Executives And IT Managers Disagree On Who Is Responsible For Cybersecurity


BAE survey says that unless there is more coordination between executives and IT departments, hackers will find holes to exploit

Executives and IT departments are not singing from the same hymn sheet when it comes to cybersecurity, with differing views on funding, the potential impact and who is ultimately responsible for protection.

Data from BAE Systems said this disconnect could result in weaknesses that could be exploited by cyber attackers, costing organisations significant financial, legal and reputational damage, especially in the face or heftier fines from regulators.

The catastrophic attacks on TalkTalk, Ashley Madison and Yahoo in the past few years are prime examples.

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With who does the buck stop?

According to the survey, 35 percent of senior executives believe IT departments are responsible if there is a breach, while half of IT managers believe the opposite. Executives also believe the cost of a cyber attack would be around $11.6 million compared to IT which estimates $19.2 million.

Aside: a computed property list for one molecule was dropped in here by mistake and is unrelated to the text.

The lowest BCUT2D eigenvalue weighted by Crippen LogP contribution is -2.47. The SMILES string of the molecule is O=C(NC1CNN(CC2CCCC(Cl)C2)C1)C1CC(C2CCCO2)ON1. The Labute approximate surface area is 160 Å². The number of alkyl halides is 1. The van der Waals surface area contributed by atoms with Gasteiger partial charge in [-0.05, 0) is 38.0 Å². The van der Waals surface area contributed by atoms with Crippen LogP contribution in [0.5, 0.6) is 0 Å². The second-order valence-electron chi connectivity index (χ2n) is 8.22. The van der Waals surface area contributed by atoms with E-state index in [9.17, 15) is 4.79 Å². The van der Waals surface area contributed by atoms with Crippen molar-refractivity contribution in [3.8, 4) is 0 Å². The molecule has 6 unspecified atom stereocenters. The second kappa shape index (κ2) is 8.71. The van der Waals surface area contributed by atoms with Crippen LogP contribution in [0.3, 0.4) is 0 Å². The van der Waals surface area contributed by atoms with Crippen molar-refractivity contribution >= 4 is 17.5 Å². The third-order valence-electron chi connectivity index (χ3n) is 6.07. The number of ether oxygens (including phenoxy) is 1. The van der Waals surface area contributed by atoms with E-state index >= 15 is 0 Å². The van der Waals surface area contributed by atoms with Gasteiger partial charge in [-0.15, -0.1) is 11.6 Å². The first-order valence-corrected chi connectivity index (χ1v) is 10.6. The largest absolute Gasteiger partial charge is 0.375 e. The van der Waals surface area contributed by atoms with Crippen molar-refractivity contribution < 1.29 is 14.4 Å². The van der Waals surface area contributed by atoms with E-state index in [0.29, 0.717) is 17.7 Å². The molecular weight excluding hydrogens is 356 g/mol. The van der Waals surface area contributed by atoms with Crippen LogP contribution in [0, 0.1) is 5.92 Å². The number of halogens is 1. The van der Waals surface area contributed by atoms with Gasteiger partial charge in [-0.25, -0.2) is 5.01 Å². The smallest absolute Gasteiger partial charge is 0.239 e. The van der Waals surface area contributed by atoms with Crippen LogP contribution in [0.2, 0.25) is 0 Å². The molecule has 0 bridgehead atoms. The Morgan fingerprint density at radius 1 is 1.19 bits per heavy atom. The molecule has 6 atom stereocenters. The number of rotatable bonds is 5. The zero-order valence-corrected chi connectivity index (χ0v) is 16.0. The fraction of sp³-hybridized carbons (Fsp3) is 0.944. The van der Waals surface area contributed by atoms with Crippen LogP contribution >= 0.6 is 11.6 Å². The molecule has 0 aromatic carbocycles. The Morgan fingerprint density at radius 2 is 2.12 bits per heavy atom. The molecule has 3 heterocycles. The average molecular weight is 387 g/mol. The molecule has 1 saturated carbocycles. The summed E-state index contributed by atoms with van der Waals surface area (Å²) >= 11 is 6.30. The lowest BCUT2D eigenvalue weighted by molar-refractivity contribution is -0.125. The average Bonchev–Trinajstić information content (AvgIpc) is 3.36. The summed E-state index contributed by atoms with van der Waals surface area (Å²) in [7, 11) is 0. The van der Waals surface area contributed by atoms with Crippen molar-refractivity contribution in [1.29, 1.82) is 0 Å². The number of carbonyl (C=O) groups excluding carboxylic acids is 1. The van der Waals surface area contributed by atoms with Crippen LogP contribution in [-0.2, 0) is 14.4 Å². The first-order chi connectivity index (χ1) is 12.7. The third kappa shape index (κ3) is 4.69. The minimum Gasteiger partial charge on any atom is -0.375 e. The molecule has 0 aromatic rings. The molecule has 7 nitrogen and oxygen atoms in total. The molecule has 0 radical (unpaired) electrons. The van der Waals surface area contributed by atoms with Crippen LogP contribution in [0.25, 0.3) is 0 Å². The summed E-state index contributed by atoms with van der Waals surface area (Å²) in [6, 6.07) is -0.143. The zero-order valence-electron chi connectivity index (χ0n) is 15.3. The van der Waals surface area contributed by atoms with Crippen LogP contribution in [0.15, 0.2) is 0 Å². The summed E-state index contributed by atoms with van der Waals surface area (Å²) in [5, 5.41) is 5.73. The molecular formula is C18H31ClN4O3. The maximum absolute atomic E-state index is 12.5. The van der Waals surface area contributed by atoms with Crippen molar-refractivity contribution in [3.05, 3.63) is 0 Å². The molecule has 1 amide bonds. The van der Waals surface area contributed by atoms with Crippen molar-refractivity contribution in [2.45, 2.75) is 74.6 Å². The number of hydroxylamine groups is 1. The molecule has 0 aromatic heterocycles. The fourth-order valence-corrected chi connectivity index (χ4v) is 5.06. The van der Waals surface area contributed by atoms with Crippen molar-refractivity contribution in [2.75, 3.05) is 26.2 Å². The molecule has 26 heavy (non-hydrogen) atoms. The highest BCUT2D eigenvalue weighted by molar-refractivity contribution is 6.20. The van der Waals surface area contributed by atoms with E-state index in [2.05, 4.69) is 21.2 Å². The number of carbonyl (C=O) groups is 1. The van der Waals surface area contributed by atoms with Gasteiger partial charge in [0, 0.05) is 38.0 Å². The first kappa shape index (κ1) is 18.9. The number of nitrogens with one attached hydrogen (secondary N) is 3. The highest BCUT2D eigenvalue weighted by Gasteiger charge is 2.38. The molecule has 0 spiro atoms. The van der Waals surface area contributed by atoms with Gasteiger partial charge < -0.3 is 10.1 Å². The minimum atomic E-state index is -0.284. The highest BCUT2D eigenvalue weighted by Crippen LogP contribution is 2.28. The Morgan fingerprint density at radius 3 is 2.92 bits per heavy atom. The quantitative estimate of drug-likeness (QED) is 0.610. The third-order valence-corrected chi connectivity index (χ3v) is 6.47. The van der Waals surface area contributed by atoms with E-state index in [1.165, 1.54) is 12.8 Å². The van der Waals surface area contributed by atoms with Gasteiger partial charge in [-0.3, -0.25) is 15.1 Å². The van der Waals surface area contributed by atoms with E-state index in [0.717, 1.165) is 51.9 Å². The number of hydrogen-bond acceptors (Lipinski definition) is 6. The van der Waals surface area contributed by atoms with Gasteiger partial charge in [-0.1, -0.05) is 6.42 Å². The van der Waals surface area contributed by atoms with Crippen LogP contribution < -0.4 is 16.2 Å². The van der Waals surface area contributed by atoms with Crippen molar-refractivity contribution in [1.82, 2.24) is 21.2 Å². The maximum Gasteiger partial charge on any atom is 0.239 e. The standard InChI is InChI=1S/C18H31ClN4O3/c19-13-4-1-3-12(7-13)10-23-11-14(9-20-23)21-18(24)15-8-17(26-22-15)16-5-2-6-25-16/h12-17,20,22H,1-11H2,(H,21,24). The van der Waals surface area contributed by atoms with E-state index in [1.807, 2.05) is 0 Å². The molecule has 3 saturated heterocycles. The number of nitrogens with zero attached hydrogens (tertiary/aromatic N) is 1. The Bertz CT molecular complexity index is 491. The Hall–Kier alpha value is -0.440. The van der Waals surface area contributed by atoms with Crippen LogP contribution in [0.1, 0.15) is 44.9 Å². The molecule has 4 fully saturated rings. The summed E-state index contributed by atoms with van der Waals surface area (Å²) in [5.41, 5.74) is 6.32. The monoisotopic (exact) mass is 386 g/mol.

More than four fifths of both groups believe they have adequate measures in place, but executives think cybersecurity is 10 percent of the IT budget, while IT says 15 percent. Seventy-eight percent of management feel the number of incidents will increase, more than the 68 percent of IT, while two thirds of both feel the severity of attacks will intensify.

When asked whether cybersecurity spend is part of a comprehensive strategy, 82 percent of IT managers say yes compared to just 50 percent of executives. However more than half of management say they will spend more and devote greater resources.

“This research confirms the importance that business leaders place on cyber security in their organisations. However, it also shows an interesting disparity between the views of C-level respondents and those of IT Decision Makers,” said Kevin Taylor, managing director of BAE Systems Applied Intelligence Unit.

“Each group’s understanding of the nature of cyber threats, and of the way they translate into business and technological risks, can be very different.

“With successful cyber-attacks regularly making headline news, our findings make it clear that the C-suite and IT teams recognise the risks but need to concentrate on bridging the intelligence gap to build a robust defence against this growing threat.”

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